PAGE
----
In Tucson, the City Council passed zoning restrictions to keep the dispensaries away from schools, churches, child-care centers, libraries and public parks. The rules also aimed to keep them from locating near substance-abuse treatment or rehabilitation facilities.
Other local jurisdictions set up their own zoning requirements, with some requiring public hearings before the necessary permits could be issued.
Tucson doesn't require such hearings and has been seeing more interest from potential operators than other municipalities. Representatives from Pima County, Oro Valley and Sahuarita said they haven't received any written applications.
Marana has received one application, said Kevin Kish, general manager of the town's Develop-ment Services Department. A group called Progressive Herbal Care LLC is looking for the proper permit to build a 3,000-square-foot dispensary, which would include cultivation, near West Orange Grove and West River roads, Kish said.
When the state starts accepting applications from potential operators June 1, the applicant must sign an affidavit that says the location meets local zoning requirements.
And while several dispensary operators have already sought approval from the city to ensure they meet all the zoning requirements, others may be working behind the scenes. That's because, so far, the rules don't require any verification from the jurisdiction itself in the application.
But that may change, said Tom Salow, rules administrator with the Arizona Department of Health Services.
By Thursday, the state may require applicants to provide documentation from the municipality that their address meets zoning requirements, Salow said. The state also will likely require verification that the operator has permission from the property owner to run a dispensary at that site, Salow said. Each dispensary can have one growing facility, and those locations aren't restricted in the same way as dispensaries, Salow said. That's mainly because one cultivation site can provide marijuana for several dispensaries.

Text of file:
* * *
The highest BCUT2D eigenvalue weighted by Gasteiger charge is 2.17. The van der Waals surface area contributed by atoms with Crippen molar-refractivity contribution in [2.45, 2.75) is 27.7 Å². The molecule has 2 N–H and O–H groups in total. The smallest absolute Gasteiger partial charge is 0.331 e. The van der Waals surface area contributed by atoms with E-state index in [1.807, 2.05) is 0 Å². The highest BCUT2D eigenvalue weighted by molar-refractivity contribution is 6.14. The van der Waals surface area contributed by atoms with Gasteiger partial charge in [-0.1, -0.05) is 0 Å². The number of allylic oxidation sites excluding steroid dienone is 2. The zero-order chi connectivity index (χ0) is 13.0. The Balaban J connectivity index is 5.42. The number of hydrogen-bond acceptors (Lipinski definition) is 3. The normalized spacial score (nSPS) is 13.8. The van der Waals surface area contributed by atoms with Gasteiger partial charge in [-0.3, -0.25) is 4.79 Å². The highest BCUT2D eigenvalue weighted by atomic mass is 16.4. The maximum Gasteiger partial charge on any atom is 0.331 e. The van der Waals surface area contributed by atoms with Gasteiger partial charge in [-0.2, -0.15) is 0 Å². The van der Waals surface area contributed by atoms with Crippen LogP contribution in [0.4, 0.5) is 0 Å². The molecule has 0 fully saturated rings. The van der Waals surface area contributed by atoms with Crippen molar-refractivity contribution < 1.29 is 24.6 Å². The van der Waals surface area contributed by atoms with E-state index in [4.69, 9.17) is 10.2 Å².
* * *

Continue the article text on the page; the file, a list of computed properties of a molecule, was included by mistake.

The health department will accept multiple applications for the same address, and that opens the door for landlords to draft several leases with different dispensary operators at one site.
The city has even received multiple inquiries about the same address. Chris Clonts, of the Scottsdale-based Rose Law Group, submitted a zoning compliance application for the same location, at the corner of North Kolb Road and Speedway, as Becker.
Both Clonts and Becker have submitted additional zoning applications with the city for dispensaries in other areas.
Greg Furrier, a retail broker with Picor Commercial Real Estate Services, said he's working with two landlords who've stacked as many as five leases onto addresses that may qualify for marijuana dispensaries. The lease becomes active only if one of the lessees gets state authorization to operate.
That's just the situation that Puchi-Saavedra said she's been working to avoid. For months, her group has pursued locations, she said. Recently, as competition heated up, landlords who learned their space met the zoning requirements turned to their real estate brokers to see if any other dispensary operators were interested.
With so few properties available, landlords who had been struggling with vacancies suddenly found substantial demand.
"It turned into a ridiculous nightmare with landlords wanting multiple applications and multiple leases for one location," Puchi-Saavedra said. "We're just wanting to work with landlords who'll work with us exclusively."
Is a pot dispensary proposed near your home? Map, Page A4.
'Budtenders' and pot ATMs
Details about how dispensaries will distribute medical marijuana to those who qualify are still in the works, but they will be tightly regulated by the state.
Vicky Puchi-Saavedra, who is looking to open as many as five dispensaries if she can get them state-certified, said she plans to employ "budtenders" - a play on the word bartender - to personally distribute marijuana to patients. The budtenders will go through training to ensure they know what types of marijuana strains work most effectively to deal with the pain and stress associated with various illnesses, she said.
In another approach, Kind Clinics, a consulting company that leads its clients through the entire process of opening a dispensary, is working with potential operators in Tucson that will distribute medical pot using a device similar to an automated teller machine.
The MedBox, as it's called, uses a qualifying patient's identification card and fingerprints to dispense marijuana. Upon identifying the patient, the MedBox displays the various available pot strains on a touch screen. Bruce Bedrick, the company's CEO, said he is working with several clients in Southern Arizona, though he declined to say how many. It is possible these MedBoxes will be popping up in Tucson dispensaries, he said.
Contact reporter Dale Quinn at firstname.lastname@example.org or 573-4197.